Pratt was one of four missionaries, sent by revelation to preach to the Native Americans on the western frontier in 1831. Stopping in Kirtland, they had found a fertile field in the congregation of Baptist preacher ­Sidney Rigdon, who espoused many Campbellite beliefs. When Joseph Smith and his wife Emma arrived in Kirtland with Sidney Rigdon and Edward Partridge during early February 1831, the Kirtland branch counted almost a hundred members. Among them were merchant Newel K. Whitney and his hospitable wife, Elizabeth Ann Whitney, who sheltered the Smiths for several weeks.

Initially, land was available from the Federal Land Bureau as part of nearly 4 million acres reserved in northeastern Ohio as a reward for those who had served during the Revolutionary War. But by the end of 1836, most of the land had been claimed, and a serious housing shortage forced newcomers to double up with Mormons who were already residents. When the Huntingtons arrived, the church had grown to 2,000 members, an ambitious temple had risen glistening on its hill, miraculous manifestations had accompanied its dedication earlier that year, and a Mormon newspaper, the Messenger and Advocate, proudly monitored the Saints’ efforts to build their holy community:

Our streets are continually thronged with teams loaded with wood, materials for building the ensuing season, provisions for the market, peo-[p.57]ple to trade, or parties of pleasure to view our stately and magnificent temple. Although our population is by no means as dense as in many villages, yet the number of new buildings erected the last season, those now in contemplation and under contract to build next season, together with our every day occurrences are evidence of more united exertion, more industry and more enterprise than we ever witnessed in so sparse a population so far from any navigable water and in this season of the year.10

Discouraged that their baggage had not arrived, William found forty acres of land a mile south of the temple with the help of the presiding brethren, paying $3,000 to Jacob Bump. They sealed the transaction informally but apparently without a contract. The farm included a good two-story house that was nearly finished. Norman Buell bought land from Uriah Powell soon afterwards.

Zina Baker Huntington struggled to keep house with no bedding, no kitchen utensils or supplies, and no furniture. With their scarce cash, they had bought a loom in the fall of 1836. Zina and Zina Diantha began weaving yards and yards of fabric for clothing, bedding, and towels. When spring came, they planted seeds in their kitchen garden, herbs skirting the foundation of the house, and sunflowers to mark the boundary between the garden and the fields beyond.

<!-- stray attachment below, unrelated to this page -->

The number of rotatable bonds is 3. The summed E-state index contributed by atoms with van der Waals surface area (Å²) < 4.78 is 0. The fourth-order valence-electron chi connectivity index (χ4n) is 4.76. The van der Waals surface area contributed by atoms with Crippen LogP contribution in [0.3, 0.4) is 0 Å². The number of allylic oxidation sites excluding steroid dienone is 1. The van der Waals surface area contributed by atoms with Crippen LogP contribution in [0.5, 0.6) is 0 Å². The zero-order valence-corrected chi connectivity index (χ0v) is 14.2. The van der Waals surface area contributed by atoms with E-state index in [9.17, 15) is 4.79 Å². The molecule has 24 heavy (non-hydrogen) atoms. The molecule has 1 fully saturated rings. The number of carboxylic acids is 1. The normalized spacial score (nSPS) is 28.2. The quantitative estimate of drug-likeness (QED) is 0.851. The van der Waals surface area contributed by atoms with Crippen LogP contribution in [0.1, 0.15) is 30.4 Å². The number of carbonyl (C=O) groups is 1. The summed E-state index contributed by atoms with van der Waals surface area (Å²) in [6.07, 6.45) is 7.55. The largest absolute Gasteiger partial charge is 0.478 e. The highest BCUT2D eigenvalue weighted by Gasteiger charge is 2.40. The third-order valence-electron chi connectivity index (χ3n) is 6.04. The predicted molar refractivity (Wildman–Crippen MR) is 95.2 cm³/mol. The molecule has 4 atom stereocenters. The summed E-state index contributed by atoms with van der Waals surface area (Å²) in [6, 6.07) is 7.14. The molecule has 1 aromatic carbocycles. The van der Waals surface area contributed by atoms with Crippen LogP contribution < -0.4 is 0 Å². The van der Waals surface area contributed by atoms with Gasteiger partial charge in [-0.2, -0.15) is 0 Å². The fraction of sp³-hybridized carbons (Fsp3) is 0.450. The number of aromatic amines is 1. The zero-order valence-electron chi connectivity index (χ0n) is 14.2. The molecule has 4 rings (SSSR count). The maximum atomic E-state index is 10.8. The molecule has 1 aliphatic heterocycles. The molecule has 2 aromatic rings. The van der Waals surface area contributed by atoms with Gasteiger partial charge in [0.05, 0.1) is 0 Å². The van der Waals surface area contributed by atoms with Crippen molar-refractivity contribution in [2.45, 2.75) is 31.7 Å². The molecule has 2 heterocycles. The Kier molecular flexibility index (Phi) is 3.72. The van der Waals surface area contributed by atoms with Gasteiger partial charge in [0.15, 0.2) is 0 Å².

As members of a religious community, family members frequently broke their work routines for social activities. The line was blurred between the secular and the sacred in Kirtland, and the Saints joined together often and enthusiastically for both social and religious gatherings.

Because no member of the family kept a contemporary journal and Zina’s letters to her mother, if any, have not survived, we do not know the extent to which the Huntingtons participated in the social and ecclesiastical life of Kirtland. We know from later reminiscences by Oliver that Zina and Zina Diantha carded, spun, wove, and sewed, laboring hard from morning until late at night. The mother and daughter baked bread from corn meal and rye flour, which Oliver, remembering a boy’s appetite, later dubbed “‘Rye’n injun’ more sweet and healthful than fine wheat our flour bread.” “White flour bread” was a treat reserved for “Sundays and when visitors came.”11 He also recalled tapping syrup from their own maples.

Zina had been raised in the long shadow of the protestant work ethic [p.58] that defined idleness as a sin. The exigencies of the frontier economy made it requisite that women weave, spin, manufacture lace and soap, shoes and candles. It was also left to them to care for their households and families. The economy demanded such a division of labor because there was no other source for such goods and services. In a way, the frontier economy established a rough egalitarianism challenging long-­estab­lished concepts of propriety. In the frontier family, women were just as indispensable as men. The frontier moved the Huntingtons into a changing world where the capabilities of women were tested and led to far-­reaching results.

Little in the lives of this pioneering generation could remain static. The forces that pulled them with the dream of Zion would render much of their former lives obsolete. Yet despite the fertilizing ideas of the new church, much remained the same, including traditional ideas about the special sensitivity of women to religious stirrings and their responsibility to transmit spiritual values to their children.

Zina would have been familiar with the body of pervasive ideas about the proper sphere of women in nineteenth-century America. Perpetuated in “Lady’s” literature and prescriptive handbooks, these ideas detailed a woman’s responsibilities and limitations. The message was clear—women were to be above all else: pious, pure, domestic, and submissive.12 Zina’s experience in frontier communities would test these expectations and cause aberrations of them in each new situation, but clearly Zina knew what was expected of her as a mother, wife, and sister. Hers was a world of relationships and she made sure that those around her were well fed and clothed, disciplined, and taught about God.

Her son Oliver also remembered that Zina did not relax her moral and social vigilance because of their rough new surroundings, but taught them strict manners and a sense of right and wrong. “We children were not allowed to roam in the fields or play in the street on a Sunday,” he remembered. They would be “reproved if we met an old person and did not make a nice bow to him or her.”13